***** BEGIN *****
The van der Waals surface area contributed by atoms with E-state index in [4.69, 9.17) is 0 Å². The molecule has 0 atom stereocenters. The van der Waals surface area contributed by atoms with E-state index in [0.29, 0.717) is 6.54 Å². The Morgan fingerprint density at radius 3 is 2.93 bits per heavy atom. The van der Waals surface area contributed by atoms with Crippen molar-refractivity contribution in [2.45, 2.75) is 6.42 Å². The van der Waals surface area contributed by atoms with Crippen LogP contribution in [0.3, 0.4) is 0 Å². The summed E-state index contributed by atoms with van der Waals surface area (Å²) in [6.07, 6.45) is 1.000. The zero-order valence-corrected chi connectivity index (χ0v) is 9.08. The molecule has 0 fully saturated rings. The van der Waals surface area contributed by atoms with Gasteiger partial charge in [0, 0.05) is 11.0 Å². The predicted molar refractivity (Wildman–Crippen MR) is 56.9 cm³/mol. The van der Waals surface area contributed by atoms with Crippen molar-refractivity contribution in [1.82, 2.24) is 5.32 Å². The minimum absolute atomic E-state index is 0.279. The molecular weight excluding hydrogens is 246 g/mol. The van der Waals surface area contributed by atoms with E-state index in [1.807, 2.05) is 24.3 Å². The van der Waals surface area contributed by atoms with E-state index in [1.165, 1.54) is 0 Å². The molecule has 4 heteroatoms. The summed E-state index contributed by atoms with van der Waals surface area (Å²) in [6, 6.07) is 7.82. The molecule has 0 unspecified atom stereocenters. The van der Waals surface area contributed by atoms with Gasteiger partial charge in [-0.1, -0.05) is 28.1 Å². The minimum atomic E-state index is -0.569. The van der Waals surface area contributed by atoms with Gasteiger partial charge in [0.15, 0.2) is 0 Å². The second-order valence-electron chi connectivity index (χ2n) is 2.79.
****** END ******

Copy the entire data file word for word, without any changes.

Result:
The van der Waals surface area contributed by atoms with E-state index in [4.69, 9.17) is 0 Å². The molecule has 0 atom stereocenters. The van der Waals surface area contributed by atoms with E-state index in [0.29, 0.717) is 6.54 Å². The Morgan fingerprint density at radius 3 is 2.93 bits per heavy atom. The van der Waals surface area contributed by atoms with Crippen molar-refractivity contribution in [2.45, 2.75) is 6.42 Å². The van der Waals surface area contributed by atoms with Crippen LogP contribution in [0.3, 0.4) is 0 Å². The summed E-state index contributed by atoms with van der Waals surface area (Å²) in [6.07, 6.45) is 1.000. The zero-order valence-corrected chi connectivity index (χ0v) is 9.08. The molecule has 0 fully saturated rings. The van der Waals surface area contributed by atoms with Gasteiger partial charge in [0, 0.05) is 11.0 Å². The predicted molar refractivity (Wildman–Crippen MR) is 56.9 cm³/mol. The van der Waals surface area contributed by atoms with Crippen molar-refractivity contribution in [1.82, 2.24) is 5.32 Å². The minimum absolute atomic E-state index is 0.279. The molecular weight excluding hydrogens is 246 g/mol. The van der Waals surface area contributed by atoms with E-state index in [1.807, 2.05) is 24.3 Å². The van der Waals surface area contributed by atoms with E-state index in [1.165, 1.54) is 0 Å². The molecule has 4 heteroatoms. The summed E-state index contributed by atoms with van der Waals surface area (Å²) in [6, 6.07) is 7.82. The molecule has 0 unspecified atom stereocenters. The van der Waals surface area contributed by atoms with Gasteiger partial charge in [-0.1, -0.05) is 28.1 Å². The minimum atomic E-state index is -0.569. The van der Waals surface area contributed by atoms with Gasteiger partial charge in [0.15, 0.2) is 0 Å². The second-order valence-electron chi connectivity index (χ2n) is 2.79.